Gorillas: A distant cousin

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Gorillas are plant-eating, gentle giants that are highly family oriented. They are the largest of all the animals assigned to the group called primates. This group also includes monkeys, lemurs, orangutans, chimpanzees and humans.

DNA analysis shows the gorilla to be one of the closest living relatives to humans. Only the chimpanzee and the bonobo are closer. Gorillas display many human-like behaviors and emotions, such as laughter and sadness.

Gorillas stick mainly to eating plant material such as leaves, roots, fibrous bark, shoots, and fruits. Western lowland gorillas also like to eat ants and termites, and break open termite nests to eat the larvae.

Most authorities recognize two gorilla species that live only in Equatorial Africa. They are separated by about 560 miles of Congo Basin forest, with each species having a lowland and an upland subspecies.

An adult male can weigh upwards of 440 pounds and reach a height of six feet when standing on two legs. A mature male gorilla is referred to as a "silverback" due to white hair that develops on his back at about 14 years of age. Family groups of 5 to 10 or more individuals are led by a dominant adult male.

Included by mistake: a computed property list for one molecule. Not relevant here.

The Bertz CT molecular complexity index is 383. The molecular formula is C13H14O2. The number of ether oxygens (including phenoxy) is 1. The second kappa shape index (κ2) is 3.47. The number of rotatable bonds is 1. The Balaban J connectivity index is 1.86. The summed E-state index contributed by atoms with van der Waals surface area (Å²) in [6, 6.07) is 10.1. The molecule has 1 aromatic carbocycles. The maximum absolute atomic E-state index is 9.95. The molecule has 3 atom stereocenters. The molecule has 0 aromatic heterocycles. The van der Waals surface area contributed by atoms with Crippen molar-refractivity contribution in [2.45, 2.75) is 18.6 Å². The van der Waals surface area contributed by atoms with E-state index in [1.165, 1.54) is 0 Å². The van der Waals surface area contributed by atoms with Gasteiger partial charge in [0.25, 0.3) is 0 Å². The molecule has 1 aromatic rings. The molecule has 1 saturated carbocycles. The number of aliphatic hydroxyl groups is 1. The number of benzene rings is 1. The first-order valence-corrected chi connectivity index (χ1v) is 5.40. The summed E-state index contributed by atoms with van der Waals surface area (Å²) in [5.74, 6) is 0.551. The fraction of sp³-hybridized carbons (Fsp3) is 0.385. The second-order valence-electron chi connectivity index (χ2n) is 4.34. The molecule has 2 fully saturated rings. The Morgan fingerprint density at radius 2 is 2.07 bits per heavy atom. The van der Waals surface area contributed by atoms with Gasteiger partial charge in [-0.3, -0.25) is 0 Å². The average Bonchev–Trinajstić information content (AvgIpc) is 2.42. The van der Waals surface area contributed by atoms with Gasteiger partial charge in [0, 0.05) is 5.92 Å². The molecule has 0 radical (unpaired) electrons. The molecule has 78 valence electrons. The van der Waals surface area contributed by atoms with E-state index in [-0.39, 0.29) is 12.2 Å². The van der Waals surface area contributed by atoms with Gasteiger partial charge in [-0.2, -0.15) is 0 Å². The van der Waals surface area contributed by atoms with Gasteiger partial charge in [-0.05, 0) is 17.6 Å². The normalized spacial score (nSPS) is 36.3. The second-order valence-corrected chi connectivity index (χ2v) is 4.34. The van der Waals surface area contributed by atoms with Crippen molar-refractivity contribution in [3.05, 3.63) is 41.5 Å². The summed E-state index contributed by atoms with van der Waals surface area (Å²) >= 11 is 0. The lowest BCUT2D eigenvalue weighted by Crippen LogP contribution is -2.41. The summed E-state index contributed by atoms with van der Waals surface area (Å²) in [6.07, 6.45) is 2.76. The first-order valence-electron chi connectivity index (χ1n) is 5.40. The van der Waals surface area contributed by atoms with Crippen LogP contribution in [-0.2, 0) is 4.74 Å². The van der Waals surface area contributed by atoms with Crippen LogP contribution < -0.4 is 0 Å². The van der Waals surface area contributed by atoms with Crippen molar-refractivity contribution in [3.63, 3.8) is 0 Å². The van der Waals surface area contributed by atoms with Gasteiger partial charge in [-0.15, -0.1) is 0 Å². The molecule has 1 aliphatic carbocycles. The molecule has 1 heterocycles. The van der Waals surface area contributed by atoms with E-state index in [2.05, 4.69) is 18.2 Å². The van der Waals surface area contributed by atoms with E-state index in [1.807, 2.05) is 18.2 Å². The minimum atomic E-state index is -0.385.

Females become sexually mature around 7 or 8 years of age, but don't begin to breed until a couple of years later. A female will likely give birth to only one baby every 4 to 6 years and only to 3 or 4 offspring over her entire lifetime. There is a close bond between infants and their mothers that usually lasts for 3 to 4 years before the juvenile starts to become independent.

A gorilla's life span is about 35 years in the wild, but individuals have lived to be over 50 years old in zoos. This low reproduction rate makes it difficult for gorillas to recover from population declines and numbers have been decreasing significantly for decades. Threats to the gorillas are mainly human poaching, disease and habitat destruction.

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